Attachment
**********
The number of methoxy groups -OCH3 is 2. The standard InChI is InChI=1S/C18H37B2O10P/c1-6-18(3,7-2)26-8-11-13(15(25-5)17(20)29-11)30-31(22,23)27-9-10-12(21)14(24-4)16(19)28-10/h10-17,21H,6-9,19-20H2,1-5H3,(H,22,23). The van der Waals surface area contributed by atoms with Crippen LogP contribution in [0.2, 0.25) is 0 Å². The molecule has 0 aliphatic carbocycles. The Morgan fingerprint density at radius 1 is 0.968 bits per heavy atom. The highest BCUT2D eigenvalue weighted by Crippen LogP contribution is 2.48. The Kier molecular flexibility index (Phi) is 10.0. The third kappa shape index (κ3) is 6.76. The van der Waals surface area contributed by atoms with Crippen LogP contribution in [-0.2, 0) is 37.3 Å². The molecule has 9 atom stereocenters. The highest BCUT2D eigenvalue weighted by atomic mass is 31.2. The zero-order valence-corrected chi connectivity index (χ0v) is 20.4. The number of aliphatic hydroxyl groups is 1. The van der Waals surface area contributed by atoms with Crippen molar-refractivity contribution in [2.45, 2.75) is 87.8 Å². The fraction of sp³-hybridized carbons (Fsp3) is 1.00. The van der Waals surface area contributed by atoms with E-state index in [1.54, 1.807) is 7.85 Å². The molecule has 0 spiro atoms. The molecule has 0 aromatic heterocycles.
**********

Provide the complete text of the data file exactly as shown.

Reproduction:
The number of methoxy groups -OCH3 is 2. The standard InChI is InChI=1S/C18H37B2O10P/c1-6-18(3,7-2)26-8-11-13(15(25-5)17(20)29-11)30-31(22,23)27-9-10-12(21)14(24-4)16(19)28-10/h10-17,21H,6-9,19-20H2,1-5H3,(H,22,23). The van der Waals surface area contributed by atoms with Crippen LogP contribution in [0.2, 0.25) is 0 Å². The molecule has 0 aliphatic carbocycles. The Morgan fingerprint density at radius 1 is 0.968 bits per heavy atom. The highest BCUT2D eigenvalue weighted by Crippen LogP contribution is 2.48. The Kier molecular flexibility index (Phi) is 10.0. The third kappa shape index (κ3) is 6.76. The van der Waals surface area contributed by atoms with Crippen LogP contribution in [-0.2, 0) is 37.3 Å². The molecule has 9 atom stereocenters. The highest BCUT2D eigenvalue weighted by atomic mass is 31.2. The zero-order valence-corrected chi connectivity index (χ0v) is 20.4. The number of aliphatic hydroxyl groups is 1. The van der Waals surface area contributed by atoms with Crippen molar-refractivity contribution in [2.45, 2.75) is 87.8 Å². The fraction of sp³-hybridized carbons (Fsp3) is 1.00. The van der Waals surface area contributed by atoms with E-state index in [1.54, 1.807) is 7.85 Å². The molecule has 0 spiro atoms. The molecule has 0 aromatic heterocycles.